Earlier this month I was thrilled to be present as the Delaware Senate unanimously voted in favor of S.B. 212 — the state’s version of the Pregnant Workers Fairness Act (PWFA). And yesterday the state House of Representatives followed suit in another unanimous vote on the bill. Once the Governor signs this landmark piece of legislation, Delaware will become the 13th state to provide for workplace accommodations for at least some pregnant workers.
Many women can continue working safely throughout their pregnancies, but some women find that at some point during pregnancy certain job activities — things like lifting, bending, or standing for long periods — can begin to pose a challenge. Many of these women could continue to work without risk to themselves or their pregnancies with slight job modifications. But too often employers deny pregnant workers such modifications, even if they would provide similar accommodations to workers with temporary disabilities — and force women to make an impossible choice between the health of their pregnancies and their jobs.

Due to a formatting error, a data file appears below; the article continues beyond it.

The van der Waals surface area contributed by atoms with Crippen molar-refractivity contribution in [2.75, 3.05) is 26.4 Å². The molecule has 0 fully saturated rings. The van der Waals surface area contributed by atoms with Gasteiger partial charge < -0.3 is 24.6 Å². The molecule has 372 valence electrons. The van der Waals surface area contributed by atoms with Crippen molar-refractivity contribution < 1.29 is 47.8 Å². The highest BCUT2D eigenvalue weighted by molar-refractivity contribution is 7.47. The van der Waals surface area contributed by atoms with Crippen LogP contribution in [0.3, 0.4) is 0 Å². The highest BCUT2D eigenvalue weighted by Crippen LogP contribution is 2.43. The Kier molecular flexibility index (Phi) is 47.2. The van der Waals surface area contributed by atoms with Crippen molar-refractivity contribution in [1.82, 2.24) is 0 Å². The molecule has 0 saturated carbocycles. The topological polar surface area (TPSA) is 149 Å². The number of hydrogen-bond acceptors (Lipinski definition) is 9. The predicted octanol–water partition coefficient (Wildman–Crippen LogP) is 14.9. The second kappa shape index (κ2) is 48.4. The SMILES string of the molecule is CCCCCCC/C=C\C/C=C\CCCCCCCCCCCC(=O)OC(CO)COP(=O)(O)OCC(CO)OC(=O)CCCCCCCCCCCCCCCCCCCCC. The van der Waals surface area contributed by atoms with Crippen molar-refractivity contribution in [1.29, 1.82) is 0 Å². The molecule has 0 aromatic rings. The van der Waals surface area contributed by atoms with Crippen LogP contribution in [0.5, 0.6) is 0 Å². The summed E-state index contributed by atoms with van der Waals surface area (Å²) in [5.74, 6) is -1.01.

That is where Delaware’s PWFA bill comes in. It will ensure that pregnant women can continue to do their jobs and support their families by making it unmistakably clear that employers have to grant reasonable accommodations to women who are experiencing medical limitations as a result of pregnancy, childbirth, and related conditions, unless the accommodation would pose an undue hardship for the employer.
We at the National Women’s Law Center were honored to be able to play an active role in building support for the Delaware PWFA — including providing testimony at two hearings on the bill.
While the unanimous support for this bill in the Delaware legislature is certainly gratifying, it is not really that surprising at this point. In just the past two years a number of other states and cities have adopted similar protections for pregnant workers on bipartisan or even unanimous votes — places like Maryland, Minnesota, New Jersey, West Virginia, Philadelphia, and New York City. And a bill that received unanimous support in Illinois is currently just awaiting the Governor’s signature before it becomes law.
Now let’s hope Congress will notice this groundswell of support for ensuring that pregnant workers can stay on the job and earning vital income for their families — and will take the no-brainer step of making the Pregnant Workers Fairness Act the law for the whole country!